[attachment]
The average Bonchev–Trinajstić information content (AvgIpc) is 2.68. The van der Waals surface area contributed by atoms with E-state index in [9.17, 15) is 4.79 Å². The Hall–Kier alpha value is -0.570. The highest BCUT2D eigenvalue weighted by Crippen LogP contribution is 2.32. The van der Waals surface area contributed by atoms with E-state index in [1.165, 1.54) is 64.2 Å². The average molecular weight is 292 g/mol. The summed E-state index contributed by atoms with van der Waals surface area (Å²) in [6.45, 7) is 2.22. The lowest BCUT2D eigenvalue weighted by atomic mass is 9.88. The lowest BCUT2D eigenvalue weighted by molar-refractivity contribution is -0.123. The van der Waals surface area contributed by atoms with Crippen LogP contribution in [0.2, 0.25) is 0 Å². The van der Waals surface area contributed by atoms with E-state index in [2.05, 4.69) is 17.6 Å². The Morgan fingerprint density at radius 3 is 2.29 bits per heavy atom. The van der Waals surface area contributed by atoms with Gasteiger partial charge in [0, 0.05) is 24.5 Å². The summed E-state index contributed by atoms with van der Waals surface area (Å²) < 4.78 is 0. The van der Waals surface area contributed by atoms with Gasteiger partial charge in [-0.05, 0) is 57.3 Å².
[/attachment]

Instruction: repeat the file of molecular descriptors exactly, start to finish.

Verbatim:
The average Bonchev–Trinajstić information content (AvgIpc) is 2.68. The van der Waals surface area contributed by atoms with E-state index in [9.17, 15) is 4.79 Å². The Hall–Kier alpha value is -0.570. The highest BCUT2D eigenvalue weighted by Crippen LogP contribution is 2.32. The van der Waals surface area contributed by atoms with E-state index in [1.165, 1.54) is 64.2 Å². The average molecular weight is 292 g/mol. The summed E-state index contributed by atoms with van der Waals surface area (Å²) in [6.45, 7) is 2.22. The lowest BCUT2D eigenvalue weighted by atomic mass is 9.88. The lowest BCUT2D eigenvalue weighted by molar-refractivity contribution is -0.123. The van der Waals surface area contributed by atoms with Crippen LogP contribution in [0.2, 0.25) is 0 Å². The van der Waals surface area contributed by atoms with E-state index in [2.05, 4.69) is 17.6 Å². The Morgan fingerprint density at radius 3 is 2.29 bits per heavy atom. The van der Waals surface area contributed by atoms with Gasteiger partial charge in [0, 0.05) is 24.5 Å². The summed E-state index contributed by atoms with van der Waals surface area (Å²) < 4.78 is 0. The van der Waals surface area contributed by atoms with Gasteiger partial charge in [-0.05, 0) is 57.3 Å².